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Neglected tropical diseases among the Association of Southeast Asian Nations (ASEAN): overview and update.
PLoS Negl Trop Dis. 2015 Apr; 9(4):e0003575.PN

Abstract

The ten member states of the Association of Southeast Asian Nations (ASEAN) constitute an economic powerhouse, yet these countries also harbor a mostly hidden burden of poverty and neglected tropical diseases (NTDs). Almost 200 million people live in extreme poverty in ASEAN countries, mostly in the low or lower middle-income countries of Indonesia, the Philippines, Myanmar, Viet Nam, and Cambodia, and many of them are affected by at least one NTD. However, NTDs are prevalent even among upper middle-income ASEAN countries such as Malaysia and Thailand, especially among the indigenous populations. The three major intestinal helminth infections are the most common NTDs; each helminthiasis is associated with approximately 100 million infections in the region. In addition, more than 10 million people suffer from either liver or intestinal fluke infections, as well as schistosomiasis and lymphatic filariasis (LF). Intestinal protozoan infections are widespread, while leishmaniasis has emerged in Thailand, and zoonotic malaria (Plasmodium knowlesi infection) causes severe morbidity in Malaysia. Melioidosis has emerged as an important bacterial NTD, as have selected rickettsial infections, and leptospirosis. Leprosy, yaws, and trachoma are still endemic in focal areas. Almost 70 million cases of dengue fever occur annually in ASEAN countries, such that this arboviral infection is now one of the most common and economically important NTDs in the region. A number of other arboviral and zoonotic viral infections have also emerged, including Japanese encephalitis; tick-borne viral infections; Nipah virus, a zoonosis present in fruit bats; and enterovirus 71 infection. There are urgent needs to expand surveillance activities in ASEAN countries, as well as to ensure mass drug administration is provided to populations at risk for intestinal helminth and fluke infections, LF, trachoma, and yaws. An ASEAN Network for Drugs, Diagnostics, Vaccines, and Traditional Medicines Innovation provides a policy framework for the development of new control and elimination tools. Together with prominent research institutions and universities, the World Health Organization (WHO), and its regional offices, these organizations could implement important public health improvements through NTD control and elimination in the coming decade.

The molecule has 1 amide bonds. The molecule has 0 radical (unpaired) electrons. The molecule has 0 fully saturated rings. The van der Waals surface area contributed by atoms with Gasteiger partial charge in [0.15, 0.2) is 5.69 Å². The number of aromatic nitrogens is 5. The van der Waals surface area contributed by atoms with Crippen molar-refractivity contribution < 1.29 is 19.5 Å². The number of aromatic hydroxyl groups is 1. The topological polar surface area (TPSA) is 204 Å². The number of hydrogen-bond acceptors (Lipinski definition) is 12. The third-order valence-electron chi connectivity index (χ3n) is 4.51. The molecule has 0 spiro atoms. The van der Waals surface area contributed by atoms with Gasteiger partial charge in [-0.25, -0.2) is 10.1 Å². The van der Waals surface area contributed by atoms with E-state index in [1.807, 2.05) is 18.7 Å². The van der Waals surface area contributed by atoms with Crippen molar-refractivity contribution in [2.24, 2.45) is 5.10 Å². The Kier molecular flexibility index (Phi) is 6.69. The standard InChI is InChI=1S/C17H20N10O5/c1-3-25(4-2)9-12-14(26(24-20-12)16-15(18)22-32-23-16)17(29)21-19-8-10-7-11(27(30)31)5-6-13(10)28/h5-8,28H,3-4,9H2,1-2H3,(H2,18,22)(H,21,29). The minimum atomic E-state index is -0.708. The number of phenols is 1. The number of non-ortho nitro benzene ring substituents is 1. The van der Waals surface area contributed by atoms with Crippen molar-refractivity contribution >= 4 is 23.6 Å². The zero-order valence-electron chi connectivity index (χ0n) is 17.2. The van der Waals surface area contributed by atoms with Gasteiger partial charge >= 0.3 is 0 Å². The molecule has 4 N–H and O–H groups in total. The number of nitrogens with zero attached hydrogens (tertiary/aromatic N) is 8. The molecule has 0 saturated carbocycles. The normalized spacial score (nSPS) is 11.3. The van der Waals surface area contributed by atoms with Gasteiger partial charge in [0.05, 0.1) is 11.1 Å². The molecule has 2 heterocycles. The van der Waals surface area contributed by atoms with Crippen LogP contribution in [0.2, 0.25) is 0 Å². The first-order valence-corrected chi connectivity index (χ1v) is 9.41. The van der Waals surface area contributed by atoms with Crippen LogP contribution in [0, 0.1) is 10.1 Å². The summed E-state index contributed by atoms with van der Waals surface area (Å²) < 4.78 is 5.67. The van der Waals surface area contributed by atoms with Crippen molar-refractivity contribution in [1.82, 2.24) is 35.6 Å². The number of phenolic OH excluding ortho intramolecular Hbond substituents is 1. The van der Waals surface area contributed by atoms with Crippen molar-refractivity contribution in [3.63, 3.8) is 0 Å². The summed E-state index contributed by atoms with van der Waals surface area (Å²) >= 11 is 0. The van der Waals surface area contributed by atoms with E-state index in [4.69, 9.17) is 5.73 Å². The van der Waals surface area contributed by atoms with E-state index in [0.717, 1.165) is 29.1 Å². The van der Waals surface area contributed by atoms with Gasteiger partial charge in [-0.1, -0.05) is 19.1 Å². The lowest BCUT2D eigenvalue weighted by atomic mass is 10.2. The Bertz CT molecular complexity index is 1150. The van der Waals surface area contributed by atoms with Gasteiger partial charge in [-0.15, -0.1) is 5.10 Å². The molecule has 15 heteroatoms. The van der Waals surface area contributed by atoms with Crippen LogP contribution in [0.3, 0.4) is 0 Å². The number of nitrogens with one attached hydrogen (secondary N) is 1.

Authors+Show Affiliations

Sabin Vaccine Institute and Texas Children's Hospital Center for Vaccine Development, Departments of Pediatrics and Molecular Virology and Microbiology, National School of Tropical Medicine, Baylor College of Medicine, Houston, Texas, United States of America; Department of Biology, Baylor University, Waco, Texas, United States of America; James A. Baker III Institute for Public Policy, Rice University, Houston, Texas, United States of America.Sabin Vaccine Institute and Texas Children's Hospital Center for Vaccine Development, Departments of Pediatrics and Molecular Virology and Microbiology, National School of Tropical Medicine, Baylor College of Medicine, Houston, Texas, United States of America; Department of Biology, Baylor University, Waco, Texas, United States of America.Sabin Vaccine Institute and Texas Children's Hospital Center for Vaccine Development, Departments of Pediatrics and Molecular Virology and Microbiology, National School of Tropical Medicine, Baylor College of Medicine, Houston, Texas, United States of America.Tropical Infectious Diseases Research and Education Centre, Department of Medical Microbiology, University of Malaya, Kuala Lumpur, Malaysia.Department of Parasitology, University of Malaya, Kuala Lumpur, Malaysia.Department of Pathology, Immunology, and Laboratory Medicine, University of Florida, College of Medicine, Gainesville, Florida, United States of America.Tropical Infectious Diseases Research and Education Centre, Department of Medical Microbiology, University of Malaya, Kuala Lumpur, Malaysia.